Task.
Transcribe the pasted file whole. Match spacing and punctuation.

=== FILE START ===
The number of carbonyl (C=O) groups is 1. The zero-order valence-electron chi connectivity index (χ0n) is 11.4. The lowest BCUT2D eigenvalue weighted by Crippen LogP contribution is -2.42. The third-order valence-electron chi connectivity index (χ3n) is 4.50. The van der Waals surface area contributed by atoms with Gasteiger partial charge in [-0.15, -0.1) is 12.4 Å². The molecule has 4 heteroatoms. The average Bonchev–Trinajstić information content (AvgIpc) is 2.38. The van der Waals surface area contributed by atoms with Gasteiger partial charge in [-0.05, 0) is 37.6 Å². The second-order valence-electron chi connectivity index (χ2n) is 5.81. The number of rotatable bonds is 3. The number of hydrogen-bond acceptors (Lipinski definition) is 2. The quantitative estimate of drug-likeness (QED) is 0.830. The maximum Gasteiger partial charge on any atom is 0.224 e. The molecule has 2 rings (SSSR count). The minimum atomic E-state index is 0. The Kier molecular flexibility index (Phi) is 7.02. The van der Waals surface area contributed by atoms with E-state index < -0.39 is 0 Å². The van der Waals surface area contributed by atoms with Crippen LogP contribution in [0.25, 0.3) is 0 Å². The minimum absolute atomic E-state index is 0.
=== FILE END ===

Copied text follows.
The number of carbonyl (C=O) groups is 1. The zero-order valence-electron chi connectivity index (χ0n) is 11.4. The lowest BCUT2D eigenvalue weighted by Crippen LogP contribution is -2.42. The third-order valence-electron chi connectivity index (χ3n) is 4.50. The van der Waals surface area contributed by atoms with Gasteiger partial charge in [-0.15, -0.1) is 12.4 Å². The molecule has 4 heteroatoms. The average Bonchev–Trinajstić information content (AvgIpc) is 2.38. The van der Waals surface area contributed by atoms with Gasteiger partial charge in [-0.05, 0) is 37.6 Å². The second-order valence-electron chi connectivity index (χ2n) is 5.81. The number of rotatable bonds is 3. The number of hydrogen-bond acceptors (Lipinski definition) is 2. The quantitative estimate of drug-likeness (QED) is 0.830. The maximum Gasteiger partial charge on any atom is 0.224 e. The molecule has 2 rings (SSSR count). The minimum atomic E-state index is 0. The Kier molecular flexibility index (Phi) is 7.02. The van der Waals surface area contributed by atoms with E-state index < -0.39 is 0 Å². The van der Waals surface area contributed by atoms with Crippen LogP contribution in [0.25, 0.3) is 0 Å². The minimum absolute atomic E-state index is 0.